Tuesday, May 15, 2012

A Brief Moment Of Clarity

Finally, a rare look behind the manufactured veneer, one that brings a brief moment of clarity:
Environment Minister Peter Kent elaborated on that in the House of Commons, saying, “the reality is that the round table was created a quarter of a century ago. It was created before the Internet, when there were few such sources of domestic, independent research and analysis on sustainable development. That is simply no longer the case. There are now any number of organizations and university-based services that provide those services...”

But then, on Monday, Foreign Affairs Minister John Baird suggested that there was a different reason for defunding the round table. “They have tabled more than 10 reports encouraging a carbon tax, Mr. Speaker,” he said. “Why should taxpayers have to pay for more than 10 reports promoting a carbon tax, something that the people of Canada have repeatedly rejected? And that’s a message the Liberal party just will not accept. They should agree with Canadians. They should agree with this government. No discussion of a carbon tax that would kill and hurt Canadian families, Mr. Speaker.”
The first quote is standard fare, a rational explanation to explain cutting The National Roundtable on the Environment and the Economy. You hear this sort of line often from the Conservatives, a terrific distraction from the consistent pattern of "search and destroy" with regards to anything environmental. "Efficiencies", "eliminating redundancies", "belt tightening", "STREAMLINING", oh the word masters in the PMO have it covered with their vanilla terminology. Again though, if one steps back and looks at the landscape in totality, any sentient human being with an ounce of objectivity gets the true thrust.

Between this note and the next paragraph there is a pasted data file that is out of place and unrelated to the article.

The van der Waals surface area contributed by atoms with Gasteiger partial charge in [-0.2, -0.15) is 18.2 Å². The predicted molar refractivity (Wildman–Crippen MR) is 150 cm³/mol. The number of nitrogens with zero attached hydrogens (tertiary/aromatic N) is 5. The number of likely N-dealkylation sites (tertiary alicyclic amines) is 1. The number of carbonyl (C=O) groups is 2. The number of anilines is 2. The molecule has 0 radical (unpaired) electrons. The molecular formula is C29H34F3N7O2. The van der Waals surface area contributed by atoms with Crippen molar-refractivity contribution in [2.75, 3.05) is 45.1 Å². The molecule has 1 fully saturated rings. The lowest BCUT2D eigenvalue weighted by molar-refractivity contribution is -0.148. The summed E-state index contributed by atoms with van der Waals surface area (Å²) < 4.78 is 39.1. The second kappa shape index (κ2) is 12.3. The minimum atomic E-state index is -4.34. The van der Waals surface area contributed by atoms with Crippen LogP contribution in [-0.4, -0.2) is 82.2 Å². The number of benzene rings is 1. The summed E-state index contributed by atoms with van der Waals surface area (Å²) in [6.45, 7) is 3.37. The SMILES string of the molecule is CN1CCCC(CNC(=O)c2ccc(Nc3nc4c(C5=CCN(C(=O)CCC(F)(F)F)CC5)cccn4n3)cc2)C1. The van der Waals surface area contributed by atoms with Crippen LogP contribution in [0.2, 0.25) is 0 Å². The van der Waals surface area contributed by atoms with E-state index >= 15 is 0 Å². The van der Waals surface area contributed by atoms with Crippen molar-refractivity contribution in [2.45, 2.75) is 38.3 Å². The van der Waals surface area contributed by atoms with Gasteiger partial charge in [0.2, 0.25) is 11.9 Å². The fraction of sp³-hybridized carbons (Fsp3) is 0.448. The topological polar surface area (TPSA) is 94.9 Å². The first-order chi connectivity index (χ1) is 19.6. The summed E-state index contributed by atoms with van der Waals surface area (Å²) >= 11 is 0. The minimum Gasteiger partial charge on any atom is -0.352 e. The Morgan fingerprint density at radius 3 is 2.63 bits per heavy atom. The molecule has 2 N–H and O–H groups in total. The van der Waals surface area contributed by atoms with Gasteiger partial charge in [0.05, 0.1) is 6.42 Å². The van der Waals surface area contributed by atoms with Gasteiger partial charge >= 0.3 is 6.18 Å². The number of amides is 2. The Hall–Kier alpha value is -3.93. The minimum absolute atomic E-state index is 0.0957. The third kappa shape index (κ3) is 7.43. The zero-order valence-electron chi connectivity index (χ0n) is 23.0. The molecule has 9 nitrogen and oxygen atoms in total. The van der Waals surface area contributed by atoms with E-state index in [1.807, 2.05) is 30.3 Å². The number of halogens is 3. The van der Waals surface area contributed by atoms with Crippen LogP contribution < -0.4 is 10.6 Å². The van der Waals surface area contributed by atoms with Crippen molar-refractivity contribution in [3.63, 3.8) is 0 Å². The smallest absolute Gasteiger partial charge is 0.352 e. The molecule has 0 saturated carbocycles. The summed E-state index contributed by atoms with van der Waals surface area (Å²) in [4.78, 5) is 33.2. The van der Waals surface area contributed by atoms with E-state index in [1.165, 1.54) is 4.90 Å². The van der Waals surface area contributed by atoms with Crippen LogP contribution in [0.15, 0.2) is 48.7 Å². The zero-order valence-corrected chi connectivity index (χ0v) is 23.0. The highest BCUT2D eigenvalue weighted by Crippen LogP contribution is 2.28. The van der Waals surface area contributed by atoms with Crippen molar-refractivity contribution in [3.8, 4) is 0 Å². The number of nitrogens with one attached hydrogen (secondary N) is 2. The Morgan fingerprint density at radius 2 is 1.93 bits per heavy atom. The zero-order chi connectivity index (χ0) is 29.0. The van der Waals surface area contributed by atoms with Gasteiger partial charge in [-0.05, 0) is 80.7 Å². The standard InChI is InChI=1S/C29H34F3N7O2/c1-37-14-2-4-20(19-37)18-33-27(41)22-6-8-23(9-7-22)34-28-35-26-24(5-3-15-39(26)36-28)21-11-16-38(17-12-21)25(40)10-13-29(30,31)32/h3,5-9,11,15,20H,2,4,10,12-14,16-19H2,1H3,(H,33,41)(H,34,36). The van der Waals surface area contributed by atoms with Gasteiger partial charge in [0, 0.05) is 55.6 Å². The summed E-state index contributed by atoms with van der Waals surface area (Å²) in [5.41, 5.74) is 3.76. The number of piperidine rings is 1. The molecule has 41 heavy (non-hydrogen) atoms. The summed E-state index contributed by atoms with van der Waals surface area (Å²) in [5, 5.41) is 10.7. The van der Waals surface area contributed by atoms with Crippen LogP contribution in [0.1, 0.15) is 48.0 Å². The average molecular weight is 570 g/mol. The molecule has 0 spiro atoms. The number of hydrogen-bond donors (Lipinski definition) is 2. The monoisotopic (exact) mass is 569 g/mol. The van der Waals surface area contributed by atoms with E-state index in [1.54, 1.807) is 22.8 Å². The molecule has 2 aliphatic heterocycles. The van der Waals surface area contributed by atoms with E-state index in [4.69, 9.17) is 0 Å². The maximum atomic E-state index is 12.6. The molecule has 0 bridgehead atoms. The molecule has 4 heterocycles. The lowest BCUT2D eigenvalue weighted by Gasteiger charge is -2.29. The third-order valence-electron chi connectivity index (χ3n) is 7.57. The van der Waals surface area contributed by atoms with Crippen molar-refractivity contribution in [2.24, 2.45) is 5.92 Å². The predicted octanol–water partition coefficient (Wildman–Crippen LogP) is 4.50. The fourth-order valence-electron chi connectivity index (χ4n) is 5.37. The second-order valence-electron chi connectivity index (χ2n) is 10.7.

Enter the second quote from John Baird, thank you, thank you sir. A "slip" from the Conservatives perspective, a rare moment of freaking honesty for those of us choking on naked intellectual dishonesty. Baird probably "misspoke", otherwise he clearly intimidated the NRTEE was slashed because their ideas didn't jive with that of the government's. In other words, if you don't agree with the Harper Conservatives, you are of no use to Canada as a whole, ideological purity IS the starting point, austerity a convenient shield. How dangerous is that mentality, and yet how often could your transpose what is happening to the NRTEE to other thrusts on the environment file.

There is a very clear vindictive flavour at play, this budget is a largely a fraud in terms of presentation, it really is mostly an exercise in delivering retribution to perceived opponents. Extrapolate to the CBC for instance, the same logic applies, almost perfect in its simplicity. To suggest otherwise is to be duped, or wilfully ignorant, because there is simply no doubt the NRTEE was slashed because they weren't "Conservative" enough in viewpoint, they dissented, they didn't mirror dear leader's view of the world, they were at ODDS, the horror! Think of the message this sends to other entities, the "chill", the intimidation, the climate now more resembles a "regime" than a "representative" democracy.